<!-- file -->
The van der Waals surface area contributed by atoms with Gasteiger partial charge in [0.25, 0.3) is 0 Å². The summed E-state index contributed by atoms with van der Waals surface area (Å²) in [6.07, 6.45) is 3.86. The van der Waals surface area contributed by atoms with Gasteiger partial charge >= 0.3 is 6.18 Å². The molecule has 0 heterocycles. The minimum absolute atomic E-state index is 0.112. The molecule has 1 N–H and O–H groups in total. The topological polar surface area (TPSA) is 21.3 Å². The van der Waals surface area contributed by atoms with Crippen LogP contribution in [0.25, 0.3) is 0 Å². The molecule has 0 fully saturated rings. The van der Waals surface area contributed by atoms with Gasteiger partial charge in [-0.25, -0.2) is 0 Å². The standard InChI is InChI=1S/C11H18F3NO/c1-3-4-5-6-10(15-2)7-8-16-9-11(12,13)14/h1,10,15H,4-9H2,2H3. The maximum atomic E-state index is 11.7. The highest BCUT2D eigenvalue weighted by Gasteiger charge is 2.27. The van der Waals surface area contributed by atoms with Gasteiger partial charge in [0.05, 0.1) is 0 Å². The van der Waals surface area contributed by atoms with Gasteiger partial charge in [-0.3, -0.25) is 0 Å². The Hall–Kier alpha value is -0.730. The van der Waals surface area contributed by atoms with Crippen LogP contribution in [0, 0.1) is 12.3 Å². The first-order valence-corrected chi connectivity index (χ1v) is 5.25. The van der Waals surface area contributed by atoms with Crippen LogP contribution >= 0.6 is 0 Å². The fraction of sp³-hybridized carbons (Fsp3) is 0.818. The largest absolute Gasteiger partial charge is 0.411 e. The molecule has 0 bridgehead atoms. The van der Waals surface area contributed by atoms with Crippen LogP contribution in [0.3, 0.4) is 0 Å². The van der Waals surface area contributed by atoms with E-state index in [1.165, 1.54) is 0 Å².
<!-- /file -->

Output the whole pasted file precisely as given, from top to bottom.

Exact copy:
The van der Waals surface area contributed by atoms with Gasteiger partial charge in [0.25, 0.3) is 0 Å². The summed E-state index contributed by atoms with van der Waals surface area (Å²) in [6.07, 6.45) is 3.86. The van der Waals surface area contributed by atoms with Gasteiger partial charge >= 0.3 is 6.18 Å². The molecule has 0 heterocycles. The minimum absolute atomic E-state index is 0.112. The molecule has 1 N–H and O–H groups in total. The topological polar surface area (TPSA) is 21.3 Å². The van der Waals surface area contributed by atoms with Crippen LogP contribution in [0.25, 0.3) is 0 Å². The molecule has 0 fully saturated rings. The van der Waals surface area contributed by atoms with Gasteiger partial charge in [-0.25, -0.2) is 0 Å². The standard InChI is InChI=1S/C11H18F3NO/c1-3-4-5-6-10(15-2)7-8-16-9-11(12,13)14/h1,10,15H,4-9H2,2H3. The maximum atomic E-state index is 11.7. The highest BCUT2D eigenvalue weighted by Gasteiger charge is 2.27. The van der Waals surface area contributed by atoms with Gasteiger partial charge in [0.05, 0.1) is 0 Å². The van der Waals surface area contributed by atoms with Gasteiger partial charge in [-0.3, -0.25) is 0 Å². The Hall–Kier alpha value is -0.730. The van der Waals surface area contributed by atoms with Crippen LogP contribution in [0, 0.1) is 12.3 Å². The first-order valence-corrected chi connectivity index (χ1v) is 5.25. The van der Waals surface area contributed by atoms with Crippen LogP contribution >= 0.6 is 0 Å². The fraction of sp³-hybridized carbons (Fsp3) is 0.818. The largest absolute Gasteiger partial charge is 0.411 e. The molecule has 0 bridgehead atoms. The van der Waals surface area contributed by atoms with Crippen LogP contribution in [0.3, 0.4) is 0 Å². The van der Waals surface area contributed by atoms with E-state index in [1.165, 1.54) is 0 Å².